At this time, cash funds can be perceived by savers to be a ‘safer’ performing investment against other options. However, after adjusting for current high inflation rates, the real return on cash after fees is negative, and for some ‘cash’ investments substantially so. Trustees should ensure their savers better understand the risk of choosing cash investments and the value of considering investments which provide long-term inflation protection.

Some default strategies build up material allocations to cash for their savers as they approach retirement. Trustees should review their objectives with advisers for those cash holdings, including how the cash investment is implemented and their expectations for the cash funds’ performance, to assess whether they remain suitable in the current inflation environment.

Our expectations – supporting your savers

Trustees should review and strengthen their member support capability and target efforts towards those most affected and in need of help. Member insights can be provided by your administrator and used to develop and shape those plans as well as providing you with intelligence on changing patterns of saver behaviour, for example, rates of decreasing contributions and opt-outs. Schemes should look to develop their management information to reflect the needs arising from the cost of living challenges faced by their members.

Review communications to savers

Trustees should ensure savers have enough information to make informed decisions about their savings. You may need to provide this, even if it’s not required by law, to go with their annual benefit statement.

Saver decision-making will be influenced not only by the range of options available, but also by how they are described. Those descriptions need to be sensitive to changing market conditions and changing perspectives on risk. Especially for those who self-select funds and those looking to access their pension savings.

Review the level of support being given to savers

For many savers, the first time they make an active decision about their pension will be as they approach, or even at retirement. They have a great deal of flexibility over how and when they redeem their savings. Helping savers to make better decisions, signposting them to approved advice, or appropriate decumulation options can lead to better member outcomes.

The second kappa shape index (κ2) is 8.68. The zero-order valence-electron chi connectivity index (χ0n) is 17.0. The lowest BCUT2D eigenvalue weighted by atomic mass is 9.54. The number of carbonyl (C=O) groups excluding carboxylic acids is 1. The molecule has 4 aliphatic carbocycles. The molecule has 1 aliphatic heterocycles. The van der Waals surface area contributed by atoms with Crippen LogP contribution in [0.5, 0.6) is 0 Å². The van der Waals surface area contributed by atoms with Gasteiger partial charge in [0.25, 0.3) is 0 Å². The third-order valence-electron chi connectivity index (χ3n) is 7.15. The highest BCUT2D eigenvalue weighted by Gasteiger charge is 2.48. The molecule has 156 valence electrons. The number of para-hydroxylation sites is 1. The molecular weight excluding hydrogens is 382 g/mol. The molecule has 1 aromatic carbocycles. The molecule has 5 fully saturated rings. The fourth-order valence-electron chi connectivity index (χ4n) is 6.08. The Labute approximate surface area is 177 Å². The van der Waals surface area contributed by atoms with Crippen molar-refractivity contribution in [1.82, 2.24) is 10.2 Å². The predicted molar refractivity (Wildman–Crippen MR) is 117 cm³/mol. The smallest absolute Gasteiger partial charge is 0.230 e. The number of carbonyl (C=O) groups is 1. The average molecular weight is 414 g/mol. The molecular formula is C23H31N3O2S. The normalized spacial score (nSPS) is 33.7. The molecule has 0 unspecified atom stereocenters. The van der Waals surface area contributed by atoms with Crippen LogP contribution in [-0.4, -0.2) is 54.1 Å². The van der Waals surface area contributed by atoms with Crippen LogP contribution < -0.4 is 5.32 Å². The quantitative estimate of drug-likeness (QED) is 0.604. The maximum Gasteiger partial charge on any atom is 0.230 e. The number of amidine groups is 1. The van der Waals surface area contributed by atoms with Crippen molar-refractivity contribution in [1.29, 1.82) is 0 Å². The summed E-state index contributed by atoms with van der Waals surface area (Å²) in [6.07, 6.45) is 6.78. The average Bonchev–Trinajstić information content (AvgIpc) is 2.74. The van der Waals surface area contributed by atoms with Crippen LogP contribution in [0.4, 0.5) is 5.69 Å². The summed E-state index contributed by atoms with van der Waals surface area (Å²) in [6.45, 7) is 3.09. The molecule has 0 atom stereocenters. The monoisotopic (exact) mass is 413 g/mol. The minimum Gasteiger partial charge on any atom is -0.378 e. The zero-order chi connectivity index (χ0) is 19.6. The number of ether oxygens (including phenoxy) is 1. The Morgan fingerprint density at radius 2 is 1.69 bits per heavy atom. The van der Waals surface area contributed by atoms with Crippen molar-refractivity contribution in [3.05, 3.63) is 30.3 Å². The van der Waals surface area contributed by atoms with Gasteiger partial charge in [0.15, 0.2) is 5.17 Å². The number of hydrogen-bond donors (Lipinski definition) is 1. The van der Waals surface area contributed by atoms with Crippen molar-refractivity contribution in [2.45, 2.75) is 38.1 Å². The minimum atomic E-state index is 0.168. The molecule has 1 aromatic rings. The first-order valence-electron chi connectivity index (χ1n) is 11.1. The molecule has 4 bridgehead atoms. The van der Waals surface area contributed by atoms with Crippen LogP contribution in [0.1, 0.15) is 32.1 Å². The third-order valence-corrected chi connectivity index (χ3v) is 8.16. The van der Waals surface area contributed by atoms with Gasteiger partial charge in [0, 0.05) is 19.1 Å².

As standard, you should:

Supplement these with your own additional guidance, support and modelling tools as appropriate to the circumstances being faced by affected savers.

Our expectations – communicating with savers

Communicate with savers and get them to engage. Managing their expectations is critical to ensuring better outcomes.

Help savers understand what a fall in their DC pension means for them given their personal circumstances

This depends on where savers are in their pensions journey and their investment strategy. What matters for most is how their pension investments perform over the long term. Even for some close to retirement, a fall in value may not be a concern depending on when and how they propose to withdraw their pension. Where that is the case, savers will still need some reassurance.

But given the significant movements in the market, trustees should act now to ensure member expectations are better aligned with where they are invested. This is particularly true for those approaching retirement, or close to the point where they can withdraw some cash from their pension pot. At the same time, provide comfort that there are some actions they can take as highlighted in this statement.

Encourage your savers to communicate or update their retirement plans, including when and how they wish to take their benefits

Trustees should highlight to savers the importance of updating them on any changes to their retirement expectations. Specifically, if they change their mind over the form and shape of the benefits required from their DC pension pot, or about the time when they want to take it, as this could impact their pension pot outcome.